In the current study husbands whose age at marriage was less than 20 years were nearly three times and twice as likely to be unaware of the risks during pregnancy [with significant difference (OR = 2.73)], during delivery (OR = 1.93), and during the postnatal period (OR = 2.42) compared with those who were older than 20 years at the time of marriage. The study by Arua et al.  is similar to the current study as it revealed that age at marriage of Indian husbands was positively associated with greater participation in their wives' maternal healthcare (ANC, delivery care, and PNC) and with their awareness of possible complications during pregnancy, delivery, and the postpartum period.
In this study husbands with a lower middle environmental score were nearly 1.5 times more likely to have a negative attitude (OR = 1.31) toward ANC compared with husbands with a upper middle environmental score. In Bangladesh the source of drinking water for rural women, which is one of the environmental conditions, significantly influenced the likelihood of ANC utilization  . This study revealed that more than one-third of husbands preferred female doctors to provide ANC services and to assist in the delivery of their wives, irrespective of sociodemographic factors and environmental conditions  . A study in Nepal showed that lack of skilled female healthcare workers may be a barrier to the uptake of ANC, delivery care, and PNC, as Nepalese husbands may not be willing to send their wives to male doctors for medical examinations.
| Conclusion|| |
The study concluded that husbands' knowledge, attitude, intention, and practices toward maternal healthcare are affected by their age at the time of marriage, type of employment, type of residence after marriage, and the environmental conditions in which they live.
It is recommended to target husbands as they are an influential factor in high-risk wives by increasing their accessibility to maternal and obstetric health services, with special emphasis on younger men and those living under poor environmental conditions irrespective of their economic status.
Governments and local health authorities should develop strategies to empower men with knowledge about maternal healthcare. Program planners and policymakers need to focus on involving men in RH education interventions and assess the effectiveness of education strategies targeted at husbands.
| Acknowledgements|| |
Conflicts of interest
| References|| |
Carter MW, Speizer I. Salvadoran fathers' attendance at prenatal care, delivery, and postpartum care. Rev Panam Salud Publica 2005; 18:149-156.
Singh A, Arora AK. How much do rural indian husbands care for the health of their wives. Indian J Community Med 2008; 33:19-25.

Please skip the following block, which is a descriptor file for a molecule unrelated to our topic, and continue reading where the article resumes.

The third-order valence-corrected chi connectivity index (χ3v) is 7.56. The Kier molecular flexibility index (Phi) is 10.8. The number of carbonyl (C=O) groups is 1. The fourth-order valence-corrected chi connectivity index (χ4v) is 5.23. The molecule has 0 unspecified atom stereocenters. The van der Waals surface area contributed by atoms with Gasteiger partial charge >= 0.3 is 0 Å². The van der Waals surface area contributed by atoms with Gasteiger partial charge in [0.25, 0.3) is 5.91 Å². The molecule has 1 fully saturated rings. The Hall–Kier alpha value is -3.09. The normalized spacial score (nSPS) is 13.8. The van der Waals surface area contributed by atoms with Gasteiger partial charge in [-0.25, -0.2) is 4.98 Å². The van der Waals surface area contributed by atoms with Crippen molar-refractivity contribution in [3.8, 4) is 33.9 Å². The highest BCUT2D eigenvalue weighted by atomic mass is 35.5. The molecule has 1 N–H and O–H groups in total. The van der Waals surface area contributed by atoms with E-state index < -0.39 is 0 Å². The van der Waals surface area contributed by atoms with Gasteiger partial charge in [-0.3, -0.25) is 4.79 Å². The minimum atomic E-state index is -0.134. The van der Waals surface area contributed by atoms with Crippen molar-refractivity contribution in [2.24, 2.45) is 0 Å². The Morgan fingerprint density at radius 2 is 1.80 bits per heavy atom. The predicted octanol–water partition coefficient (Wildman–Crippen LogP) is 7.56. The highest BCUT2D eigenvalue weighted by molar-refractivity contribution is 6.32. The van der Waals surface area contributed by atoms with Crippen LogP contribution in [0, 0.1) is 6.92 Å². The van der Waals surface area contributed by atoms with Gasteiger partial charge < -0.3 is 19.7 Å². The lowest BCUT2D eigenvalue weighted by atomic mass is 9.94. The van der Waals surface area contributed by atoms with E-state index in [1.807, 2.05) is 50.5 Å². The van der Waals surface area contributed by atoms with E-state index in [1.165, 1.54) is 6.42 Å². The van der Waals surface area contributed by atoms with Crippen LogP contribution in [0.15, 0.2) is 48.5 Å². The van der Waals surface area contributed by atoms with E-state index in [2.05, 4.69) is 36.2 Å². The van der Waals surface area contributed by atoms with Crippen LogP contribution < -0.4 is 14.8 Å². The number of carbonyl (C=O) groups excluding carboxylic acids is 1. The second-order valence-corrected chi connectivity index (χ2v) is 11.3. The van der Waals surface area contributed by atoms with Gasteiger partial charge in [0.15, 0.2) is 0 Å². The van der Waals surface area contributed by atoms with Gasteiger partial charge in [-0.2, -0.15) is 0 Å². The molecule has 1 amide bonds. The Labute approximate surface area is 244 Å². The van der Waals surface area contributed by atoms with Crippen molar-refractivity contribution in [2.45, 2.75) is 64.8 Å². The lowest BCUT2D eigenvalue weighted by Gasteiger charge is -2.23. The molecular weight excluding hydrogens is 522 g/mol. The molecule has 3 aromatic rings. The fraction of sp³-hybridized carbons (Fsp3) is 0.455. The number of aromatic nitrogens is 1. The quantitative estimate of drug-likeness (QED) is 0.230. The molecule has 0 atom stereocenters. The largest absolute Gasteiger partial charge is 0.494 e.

World Health Organization (WHO). Programming for male involvement in reproductive health. Report of the meeting of WHO Regional Advisers in Reproductive Health WHO/PAHO. Washington DC, USA, Geneva: WHO; 2001.
Simbar M, Nahidi F, Ramezani-Tehrani F, Akbarzadeh A. Educational needs assessment for men's participation in perinatal care. East Mediterr Health J 2011; 17:689-696.
A Ghaffar, Pongpanich S, Chapman RS, Panza A, Mureed S, Ghaffar N. Provision and utilization of routine antenatal care in rural Balochistan province, Pakistan: a survey of knowledge, attitudes, and practices of pregnant women. J Appl Med Sci 2012; 1:93-116.
Mullany BC, Becker S, Hindin MJ. The impact of including husbands in antenatal health education services on maternal health practices in urban Nepal: results from a randomized controlled trial. Health Educ Res 2007; 22:166-176.
Josephine K, Christine A. Knowledge, Attitudes and Practices of Women and Men Towards Safe Motherhood in Rural Settings, A qualitative study. December 2000. Delivery of Improved Services for Health Project. USAID Cooperative Agreement.
Tweheyo R, Konde-Lule J, Tumwesigye NM, Sekandi JN. Male partner attendance of skilled antenatal care in peri-urban Gulu district, Northern Uganda. BMC Pregnancy and Childbirth September 2010, 10:53 doi:10.1186/1471-2393-10-53.
Matiang'i M, Mojola A, Githae M. Male involvement in antenatal care redefined: a cross-sectional survey of married men in Lang'ata district, Kenya.. Afr J Midwifery Womens Health 2013; 7:117-122.
Muleta M. Husbands' roles in prenatal care in Addis Ababa
. The Netherlands: Amsterdam Master's in Medical Anthropology, Faculty of Social and Behavioural Sciences, University of Amsterdam; 2009.
Chattopadhyay A. Men in maternal care: evidence from India. Department of Development Studies, International Institute for Population Sciences, Mumbai, India J Biosoc Sci2011; 44:129-153.
Narang H, Singha S. Men as partners in maternal health: an analysis of male awareness and attitude. Int J Reprod Contracept Obstet Gynecol 2013; 2:388-392.